common stock: a class of securities representing ownership and control in a corporation. Common stockholders are generally entitled to vote on certain matters, such as election of directors, and may be entitled to dividends.

compounding: the ability of an asset to generate interest that is then added to principal and interest earned earlier. For example, if an investor puts $1,000 in a mutual fund that returns 10% each year, the account will be worth $1,100 at the end of the first year and $1,210 at the end of the second year. The extra $10 earned on the $100 return from the first year is the compound interest.

Consumer Price Index (CPI): used to measure changes in the general price level or inflation, the CPI measures prices of a fixed basket of goods bought by a typical consumer, including food, transportation, shelter, utilities, clothing and other items. It is widely used as a cost-of-living benchmark to adjust Social Security payments, tax brackets and other payment schedules. See also purchasing power.

contingent deferred sales charge (CDSC): an exit fee imposed on shares sold within a specified period by a mutual fund shareholder or a variable annuity contractholder. These charges are usually assessed on a sliding scale, such as 6% of amounts redeemed the first year, 5% the second year, 4% the third year, and so on. Also known as a back-end load.

convertible security: preferred stocks or bonds offering the right to exchange them for another security, usually common stock of the same company. Convertibles generally offer higher income than is available from common stock, together with greater appreciation potential than regular bonds.

correction: a sudden, temporary decline in stock or bond prices following a period of market strength. Because markets do not move straight up or down, corrections can be expected over a long-term investment horizon.

cost basis: the original price of an investment, used to determine capital gains.

coupon rate: the stated, fixed rate of interest paid by a fixed-income security, expressed as a percentage of the par value of the security. A bond with a par value of $1,000 that pays $80 a year has a coupon rate of 8%. Also called the nominal yield. See also yield.

Coverdell Education Savings Account (formerly Education IRA): an education savings account that allows parents, grandparents and others to contribute for the K-12 and higher education expenses of a child. Contributions are not tax-deductible, but withdrawals are tax-free if used for qualified expenses such as required room and board and tuition.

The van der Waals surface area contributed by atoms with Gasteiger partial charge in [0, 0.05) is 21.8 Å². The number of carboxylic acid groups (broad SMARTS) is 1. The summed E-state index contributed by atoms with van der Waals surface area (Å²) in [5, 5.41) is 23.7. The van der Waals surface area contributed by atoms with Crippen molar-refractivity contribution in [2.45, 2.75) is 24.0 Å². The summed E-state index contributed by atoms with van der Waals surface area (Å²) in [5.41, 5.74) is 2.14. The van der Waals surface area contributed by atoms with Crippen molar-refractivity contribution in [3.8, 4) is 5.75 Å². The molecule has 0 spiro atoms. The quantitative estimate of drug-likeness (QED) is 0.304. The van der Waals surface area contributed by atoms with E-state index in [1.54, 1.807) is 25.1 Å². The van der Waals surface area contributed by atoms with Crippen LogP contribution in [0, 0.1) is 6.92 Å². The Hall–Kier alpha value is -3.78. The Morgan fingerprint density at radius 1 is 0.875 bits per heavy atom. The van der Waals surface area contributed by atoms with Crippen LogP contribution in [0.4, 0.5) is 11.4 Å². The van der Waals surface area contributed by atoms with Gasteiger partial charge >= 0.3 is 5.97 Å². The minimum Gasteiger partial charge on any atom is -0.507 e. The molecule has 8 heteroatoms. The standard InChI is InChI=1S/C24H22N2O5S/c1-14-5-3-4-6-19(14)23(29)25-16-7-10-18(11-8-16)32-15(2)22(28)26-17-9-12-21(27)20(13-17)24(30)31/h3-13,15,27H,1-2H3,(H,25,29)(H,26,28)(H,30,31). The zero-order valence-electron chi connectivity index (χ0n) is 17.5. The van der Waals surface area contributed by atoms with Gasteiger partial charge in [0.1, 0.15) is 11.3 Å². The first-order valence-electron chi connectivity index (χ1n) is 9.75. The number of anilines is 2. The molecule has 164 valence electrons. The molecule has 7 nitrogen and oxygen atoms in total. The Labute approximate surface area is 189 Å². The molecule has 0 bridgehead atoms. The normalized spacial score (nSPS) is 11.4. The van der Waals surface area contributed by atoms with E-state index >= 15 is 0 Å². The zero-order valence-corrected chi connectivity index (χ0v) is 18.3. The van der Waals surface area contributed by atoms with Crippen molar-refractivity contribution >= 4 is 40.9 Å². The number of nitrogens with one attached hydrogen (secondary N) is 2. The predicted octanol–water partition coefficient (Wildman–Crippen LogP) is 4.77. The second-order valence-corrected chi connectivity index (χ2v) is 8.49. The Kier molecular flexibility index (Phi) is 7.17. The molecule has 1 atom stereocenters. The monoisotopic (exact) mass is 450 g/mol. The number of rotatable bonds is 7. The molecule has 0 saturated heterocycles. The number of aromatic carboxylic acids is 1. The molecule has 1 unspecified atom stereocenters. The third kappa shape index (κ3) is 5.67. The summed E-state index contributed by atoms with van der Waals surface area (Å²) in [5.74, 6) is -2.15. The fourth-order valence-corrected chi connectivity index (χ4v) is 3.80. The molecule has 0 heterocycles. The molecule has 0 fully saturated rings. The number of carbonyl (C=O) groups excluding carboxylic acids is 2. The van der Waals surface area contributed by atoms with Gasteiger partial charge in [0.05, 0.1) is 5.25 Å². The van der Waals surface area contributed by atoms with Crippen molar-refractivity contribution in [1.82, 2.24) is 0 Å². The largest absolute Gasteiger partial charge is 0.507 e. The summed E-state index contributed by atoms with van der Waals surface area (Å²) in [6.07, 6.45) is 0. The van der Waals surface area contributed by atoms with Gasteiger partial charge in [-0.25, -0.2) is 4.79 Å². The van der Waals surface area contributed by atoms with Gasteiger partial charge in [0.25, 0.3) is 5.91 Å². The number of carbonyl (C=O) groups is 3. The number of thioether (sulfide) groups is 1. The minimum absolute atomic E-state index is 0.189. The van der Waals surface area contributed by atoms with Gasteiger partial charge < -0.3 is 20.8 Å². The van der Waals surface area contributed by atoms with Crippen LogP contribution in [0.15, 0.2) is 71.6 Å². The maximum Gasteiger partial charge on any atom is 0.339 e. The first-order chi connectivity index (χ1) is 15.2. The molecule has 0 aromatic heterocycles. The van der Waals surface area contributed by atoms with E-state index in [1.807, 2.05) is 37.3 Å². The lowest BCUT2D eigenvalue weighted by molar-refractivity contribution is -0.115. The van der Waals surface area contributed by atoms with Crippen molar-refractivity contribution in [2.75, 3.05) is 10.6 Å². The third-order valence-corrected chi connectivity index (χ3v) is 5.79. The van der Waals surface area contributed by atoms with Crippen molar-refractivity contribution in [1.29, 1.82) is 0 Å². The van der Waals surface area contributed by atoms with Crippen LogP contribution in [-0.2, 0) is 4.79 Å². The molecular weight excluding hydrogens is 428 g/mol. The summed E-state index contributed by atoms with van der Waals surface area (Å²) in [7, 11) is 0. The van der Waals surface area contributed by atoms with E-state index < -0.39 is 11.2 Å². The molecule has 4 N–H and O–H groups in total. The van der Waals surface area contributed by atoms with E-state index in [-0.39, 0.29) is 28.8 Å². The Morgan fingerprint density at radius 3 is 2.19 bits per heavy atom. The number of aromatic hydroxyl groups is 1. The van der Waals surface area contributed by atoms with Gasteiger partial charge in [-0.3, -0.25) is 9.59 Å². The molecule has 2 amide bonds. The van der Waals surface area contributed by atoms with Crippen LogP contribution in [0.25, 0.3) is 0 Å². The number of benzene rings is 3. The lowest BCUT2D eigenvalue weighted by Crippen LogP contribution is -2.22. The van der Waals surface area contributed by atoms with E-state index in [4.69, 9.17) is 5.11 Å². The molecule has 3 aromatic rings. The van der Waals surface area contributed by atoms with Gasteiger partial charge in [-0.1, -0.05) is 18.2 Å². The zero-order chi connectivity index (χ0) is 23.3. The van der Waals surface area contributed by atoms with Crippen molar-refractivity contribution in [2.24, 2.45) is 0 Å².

credit rating: see bond rating.

credit risk: the possibility that a bond issuer will default on an obligation, i.e. fail to repay principal and interest in a timely manner. Also called default risk. See also risk.

cross-reinvesting: reinvesting dividends and/or capital gains between mutual funds of the same family.

currency futures: contracts in the futures markets for delivery in a major currency, such as the U.S. dollar, the Japanese yen or the British pound. The buyer of a currency futures contract acquires the right to purchase a particular amount of that currency by a specific date at a fixed exchange rate. These contracts are traded on exchanges throughout the world. Often used as a hedging mechanism to offset currency or interest rate risk.

CUSIP number: number identifying all stocks, registered bonds and mutual funds, assigned by the Committee on Uniform Securities Identification Procedures (CUSIP).

custodial account: an account created for the benefit of a minor, usually at a bank, mutual fund or brokerage, with an adult as custodian. The custodian manages cash and other property gifted to minors under the Uniform Gifts to Minors Act or the Uniform Transfers to Minors Act.

custodian of assets: an agent, bank, trust company or other organization that holds and safeguards the assets of a mutual fund. See custodial account.

cyclical stocks: stocks of companies whose earnings are tied to the business cycle. When economic and business conditions are good, a cyclical company prospers; when there is an economic downturn, the company suffers. Examples of cyclical stocks include housing and automobiles. Stocks of noncyclical industries such as food, insurance and pharmaceuticals are not as directly affected by economic changes.


Investors should carefully consider investment objectives, risks, charges and expenses. This and other important information is contained in the fund prospectuses and summary prospectuses, which can be obtained from a financial professional and should be read carefully before investing.